Things You Need To Know About Diphtheria
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Diphtheria – Things You Need To Know

Diphtheria killed 25 persons in Nigeria's Kano State in just one week.

6 mins read

In the midst of the COVID-19 pandemic, Lassa fever and Cholera outbreaks,  another disease that adding to Nigeria’s public health challenge is Diphtheria, which killed 25 persons in Kano State in one week.

The national Centre for Disease Control and Prevention (NCDC) disclosed that Lagos already has confirmed cases which it has responded to while also monitoring the situation in Osun and Yobe States.

Diphtheria is a serious bacterial infection that affects the mucous membranes of the throat and nose. Although it spreads easily from one person to another, diphtheria can be prevented through the use of vaccines.

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It can cause severe damage to your kidneys, nervous system, and heart if not treated and can lead to fatality.

Diphtheria is caused by a type of bacteria known as Corynebacterium diphtheriae. The condition is typically spread through person-to-person contact or through contact with objects that have bacteria on them, such as a cup or used tissue. You may also get diphtheria if you’re around an infected person when they sneeze, cough, or blow their nose.

Sometimes an infected person doesn’t show any signs or symptoms of diphtheria, yet they’re still able to transmit the bacterial infection for up to six weeks after the initial infection.

The parts of the body commonly infected are the nose and throat. Once you’re infected, the bacteria release dangerous substances called toxins. These toxins spread through the bloodstream and often cause a thick, grey coating to form in these areas of the body:

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•Nose
•Throat
•Tongue
•Airway
In some cases, these toxins can also damage other organs, including the heart, brain, and kidneys. This in turn can lead to potentially life-threatening complications, such as:

•Myocarditis, or inflammation of the heart muscle
•Paralysis
•Kidney failure

However, there are some risk factors for diphtheria disease. Diphtheria disease is still fairly common in developing countries where immunisation rates are low. In these countries, children under age five and people over age 60 are mostly affected by this disease.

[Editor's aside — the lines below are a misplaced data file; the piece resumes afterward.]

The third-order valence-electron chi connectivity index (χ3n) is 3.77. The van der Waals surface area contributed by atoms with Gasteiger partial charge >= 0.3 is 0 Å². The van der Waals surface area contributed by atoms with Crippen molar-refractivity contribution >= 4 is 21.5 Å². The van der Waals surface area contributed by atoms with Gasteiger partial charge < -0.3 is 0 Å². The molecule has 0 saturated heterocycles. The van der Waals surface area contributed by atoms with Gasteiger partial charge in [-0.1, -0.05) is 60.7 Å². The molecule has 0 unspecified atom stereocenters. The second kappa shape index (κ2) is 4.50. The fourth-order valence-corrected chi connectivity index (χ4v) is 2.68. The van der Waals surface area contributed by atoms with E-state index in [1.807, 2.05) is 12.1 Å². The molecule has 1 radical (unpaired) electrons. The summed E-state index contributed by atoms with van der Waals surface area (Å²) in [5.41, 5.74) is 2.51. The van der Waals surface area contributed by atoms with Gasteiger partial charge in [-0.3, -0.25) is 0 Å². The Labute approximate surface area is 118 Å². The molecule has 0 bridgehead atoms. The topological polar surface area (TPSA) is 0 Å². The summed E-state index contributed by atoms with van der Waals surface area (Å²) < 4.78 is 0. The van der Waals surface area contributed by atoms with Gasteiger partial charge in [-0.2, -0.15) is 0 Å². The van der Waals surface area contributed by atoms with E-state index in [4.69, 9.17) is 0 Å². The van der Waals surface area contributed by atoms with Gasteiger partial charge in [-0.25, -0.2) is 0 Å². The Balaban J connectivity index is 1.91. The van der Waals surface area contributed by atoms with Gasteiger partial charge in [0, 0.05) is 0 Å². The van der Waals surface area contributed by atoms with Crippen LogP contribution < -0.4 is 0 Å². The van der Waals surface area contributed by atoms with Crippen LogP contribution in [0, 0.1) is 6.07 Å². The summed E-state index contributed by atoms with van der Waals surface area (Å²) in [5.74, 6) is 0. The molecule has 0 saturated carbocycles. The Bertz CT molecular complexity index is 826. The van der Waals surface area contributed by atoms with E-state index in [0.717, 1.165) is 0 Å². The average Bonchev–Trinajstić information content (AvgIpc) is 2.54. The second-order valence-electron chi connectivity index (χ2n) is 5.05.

People are also at an increased risk of contracting diphtheria if they aren’t up to date on their vaccination doses.

Again, if the country doesn’t provide immunisations, they may have an immune system disorder, such as AIDS
live in unsanitary or crowded conditions.

Symptoms of Diphtheria

Diphtheria disease has some notable symptoms.

These signs of diphtheria often appear within two to five days of contracting the infection. While some people don’t experience any symptoms, others have mild symptoms that are similar to those of the common cold.

The most visible and common symptom of diphtheria is a thick, grey coating on the throat and tonsils. Other common symptoms include:

•Fever
•Chills
•Swollen glands in the neck
•Loud, barking cough
•Sore throat
•Bluish skin
•Drooling
•General feeling of uneasiness or discomfort.
Other symptoms may also occur as the infection progresses, including:

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•Difficulty in breathing or swallowing
•Changes in vision
•Slurred speech
•Signs of shock, such as pale and cold skin.

•Sweating, and a rapid heartbeat.

In addition, you may also develop cutaneous diphtheria, or diphtheria of the skin if you have poor hygiene or live in a tropical area. Diphtheria of the skin usually causes ulcers and redness in the affected area.

Treatment 

Diphtheria is a serious condition, therefore requires urgent and aggressive treatment whenever it’s confirmed.

The first step to treatment is the use of an antitoxin injection. This is used to counteract the toxin produced by the bacteria. Make sure to tell your doctor if you suspect you might be allergic to the antitoxin. They may be able to give you small doses of the antitoxin and gradually build up to higher amounts. Then antibiotics such as erythromycin or penicillin will be prescribed for you to help clear up the infection.
Also during the treatment, antibiotics may be prescribed for those close to you.

Diphtheria is preventable with the use of antibiotics and vaccines.

The vaccine for diphtheria is called DTaP. It’s usually given in a single shot along with vaccines for pertussis and tetanus. The DTaP vaccine is administered in a series of five shots. It’s given to children at the following ages trusted Source:

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Two months
Four months
Six months
15 to 18 months
Four to six years

In rare cases, a child might have an allergic reaction to the vaccine. This can result in seizures or hives, which will later go away.

Vaccines only last for 10 years, so your child will need to be vaccinated again around age 12.

For adults, it’s recommended that you get a combined diphtheria-tetanus-pertussis booster shot once. Every 10 years afterwards you’ll receive the tetanus-diphtheria (Td) vaccine. Taking these steps can help prevent you or your child from getting diphtheria in the future.

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Peter Okoye, PBA Journalism Mentee
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